The Right and Wrong Times to Use a Panic Button or Duress Code
When your business is closed, you depend on your burglar alarm system to notify you of any unauthorized attempt to enter your premises. An alarm condition signal immediately captures your attention and that of others on your call list — as well as that of local law enforcement and your monitoring company, which may dispatch a guard to investigate.
Consider these scenarios and what your response would be:
What about when your facility is open to business and your alarm is not “armed”? What if you should have an armed robbery and you need to notify the police? Your automatic reaction may be to push one of your facility’s panic buttons while the robber is on the premises!
What if you are taken at gunpoint to your business at night, while the facility is closed, and commanded to enter the alarm code to access the premises? Should you enter the anti-ambush or duress code?
Wrong Time to Use a Panic Button
Armed robberies and kidnapping scenarios are highly volatile and dangerous situations. Entering your anti-ambush or duress code or pressing the panic button can create a hostage situation if responding authorities arrive while the perpetrators are still on-site.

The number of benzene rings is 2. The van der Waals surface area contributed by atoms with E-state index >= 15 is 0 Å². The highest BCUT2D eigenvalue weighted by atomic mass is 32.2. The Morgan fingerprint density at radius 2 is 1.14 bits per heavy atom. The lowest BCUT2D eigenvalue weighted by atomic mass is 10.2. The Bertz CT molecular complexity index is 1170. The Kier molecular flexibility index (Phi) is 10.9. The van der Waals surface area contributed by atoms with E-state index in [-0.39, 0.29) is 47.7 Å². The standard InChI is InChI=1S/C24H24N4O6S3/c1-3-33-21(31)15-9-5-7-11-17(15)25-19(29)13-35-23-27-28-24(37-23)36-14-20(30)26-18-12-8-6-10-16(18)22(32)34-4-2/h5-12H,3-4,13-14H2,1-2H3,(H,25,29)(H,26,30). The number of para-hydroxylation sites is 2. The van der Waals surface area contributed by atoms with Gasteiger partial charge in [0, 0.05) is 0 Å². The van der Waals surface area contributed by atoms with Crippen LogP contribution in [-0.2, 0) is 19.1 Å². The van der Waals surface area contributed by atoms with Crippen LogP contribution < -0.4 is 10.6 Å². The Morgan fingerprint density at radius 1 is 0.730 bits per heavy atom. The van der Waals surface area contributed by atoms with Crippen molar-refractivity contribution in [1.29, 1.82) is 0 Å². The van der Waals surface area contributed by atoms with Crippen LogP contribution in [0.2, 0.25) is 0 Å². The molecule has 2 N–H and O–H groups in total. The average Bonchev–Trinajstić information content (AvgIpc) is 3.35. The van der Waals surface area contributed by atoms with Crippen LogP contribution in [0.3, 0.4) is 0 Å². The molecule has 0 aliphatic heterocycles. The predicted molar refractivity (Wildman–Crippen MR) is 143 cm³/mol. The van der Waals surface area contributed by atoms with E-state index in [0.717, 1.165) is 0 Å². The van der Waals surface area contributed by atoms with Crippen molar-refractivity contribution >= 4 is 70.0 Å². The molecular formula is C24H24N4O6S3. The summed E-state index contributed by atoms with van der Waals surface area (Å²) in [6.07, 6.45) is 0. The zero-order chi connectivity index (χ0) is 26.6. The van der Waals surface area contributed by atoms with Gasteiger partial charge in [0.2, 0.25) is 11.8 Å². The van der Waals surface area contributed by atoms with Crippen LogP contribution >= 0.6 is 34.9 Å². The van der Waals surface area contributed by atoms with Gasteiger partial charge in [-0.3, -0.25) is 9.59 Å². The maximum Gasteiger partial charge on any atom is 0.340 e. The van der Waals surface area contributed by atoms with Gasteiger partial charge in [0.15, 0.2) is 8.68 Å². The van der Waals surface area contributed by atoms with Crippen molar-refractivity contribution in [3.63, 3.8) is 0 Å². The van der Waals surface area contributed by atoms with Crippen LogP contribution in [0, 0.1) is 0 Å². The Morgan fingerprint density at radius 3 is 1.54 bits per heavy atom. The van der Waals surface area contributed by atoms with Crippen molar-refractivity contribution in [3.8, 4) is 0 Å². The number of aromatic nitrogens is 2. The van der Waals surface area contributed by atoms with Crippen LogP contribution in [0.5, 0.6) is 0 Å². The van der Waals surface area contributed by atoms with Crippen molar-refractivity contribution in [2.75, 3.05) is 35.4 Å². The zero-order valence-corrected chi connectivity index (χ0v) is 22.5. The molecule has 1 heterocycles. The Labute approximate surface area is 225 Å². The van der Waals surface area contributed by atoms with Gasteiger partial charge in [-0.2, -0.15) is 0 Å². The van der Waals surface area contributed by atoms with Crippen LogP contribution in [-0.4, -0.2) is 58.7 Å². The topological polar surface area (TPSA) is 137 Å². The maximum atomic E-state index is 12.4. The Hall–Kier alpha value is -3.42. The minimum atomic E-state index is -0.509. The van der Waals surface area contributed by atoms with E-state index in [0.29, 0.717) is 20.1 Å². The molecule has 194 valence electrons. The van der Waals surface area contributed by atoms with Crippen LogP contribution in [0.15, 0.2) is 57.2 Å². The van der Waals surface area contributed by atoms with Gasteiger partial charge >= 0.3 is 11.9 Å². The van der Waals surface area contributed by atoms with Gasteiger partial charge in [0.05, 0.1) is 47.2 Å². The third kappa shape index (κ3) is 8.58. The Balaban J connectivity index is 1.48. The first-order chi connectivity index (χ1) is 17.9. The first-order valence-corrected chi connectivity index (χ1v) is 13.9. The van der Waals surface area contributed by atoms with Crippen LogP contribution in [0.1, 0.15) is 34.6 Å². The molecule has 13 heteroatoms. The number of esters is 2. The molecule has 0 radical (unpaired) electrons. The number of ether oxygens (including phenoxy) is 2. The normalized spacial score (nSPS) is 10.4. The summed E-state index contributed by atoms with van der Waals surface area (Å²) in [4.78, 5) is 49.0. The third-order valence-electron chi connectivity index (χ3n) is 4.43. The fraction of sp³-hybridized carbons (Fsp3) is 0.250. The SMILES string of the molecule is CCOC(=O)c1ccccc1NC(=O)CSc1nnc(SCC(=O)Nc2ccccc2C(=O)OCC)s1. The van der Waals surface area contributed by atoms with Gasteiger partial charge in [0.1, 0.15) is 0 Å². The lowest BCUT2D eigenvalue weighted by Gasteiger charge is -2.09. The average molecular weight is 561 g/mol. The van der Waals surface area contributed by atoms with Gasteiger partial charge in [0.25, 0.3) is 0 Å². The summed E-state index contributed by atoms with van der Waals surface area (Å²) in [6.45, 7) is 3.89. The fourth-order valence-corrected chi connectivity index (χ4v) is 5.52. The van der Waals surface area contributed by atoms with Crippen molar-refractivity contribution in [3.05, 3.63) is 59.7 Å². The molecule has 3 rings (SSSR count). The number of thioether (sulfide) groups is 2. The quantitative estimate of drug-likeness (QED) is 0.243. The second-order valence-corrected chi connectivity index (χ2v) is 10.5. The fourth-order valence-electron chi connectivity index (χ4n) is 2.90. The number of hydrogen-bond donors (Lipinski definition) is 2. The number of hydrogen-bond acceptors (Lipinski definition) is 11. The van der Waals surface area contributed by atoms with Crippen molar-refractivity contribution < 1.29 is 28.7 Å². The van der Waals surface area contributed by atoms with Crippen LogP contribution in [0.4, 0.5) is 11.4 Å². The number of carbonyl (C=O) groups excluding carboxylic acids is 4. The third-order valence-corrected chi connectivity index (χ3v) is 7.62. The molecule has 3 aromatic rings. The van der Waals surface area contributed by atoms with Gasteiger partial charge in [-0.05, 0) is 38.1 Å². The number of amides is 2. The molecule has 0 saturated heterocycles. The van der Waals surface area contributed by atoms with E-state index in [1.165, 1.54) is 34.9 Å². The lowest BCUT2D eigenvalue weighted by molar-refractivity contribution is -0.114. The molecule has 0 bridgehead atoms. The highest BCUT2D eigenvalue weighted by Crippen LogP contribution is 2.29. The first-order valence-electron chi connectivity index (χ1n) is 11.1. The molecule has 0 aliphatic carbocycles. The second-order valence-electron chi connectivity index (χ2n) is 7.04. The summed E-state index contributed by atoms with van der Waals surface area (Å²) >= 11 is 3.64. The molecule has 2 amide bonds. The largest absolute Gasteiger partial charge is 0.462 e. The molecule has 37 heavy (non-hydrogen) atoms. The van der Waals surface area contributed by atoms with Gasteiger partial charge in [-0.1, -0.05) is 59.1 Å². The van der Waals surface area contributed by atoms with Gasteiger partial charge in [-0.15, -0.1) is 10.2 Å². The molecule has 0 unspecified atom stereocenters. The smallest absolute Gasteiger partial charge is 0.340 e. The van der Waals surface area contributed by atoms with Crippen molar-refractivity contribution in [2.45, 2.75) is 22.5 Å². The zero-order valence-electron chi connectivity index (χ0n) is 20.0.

The two most important safety tips we can give you and your staff for an armed-robbery situation is this:
- Do not resist
- Cooperate fully
Statistics collected by Jewelers Security Alliance show that, when this is done and the perpetrators are able to leave quickly, the chance of injury is significantly reduced.
Right Time to Use a Panic Button
The right time to press the panic button is after you are sure all perpetrators have left your premises and the doors are locked. Only then should you begin your signals for help.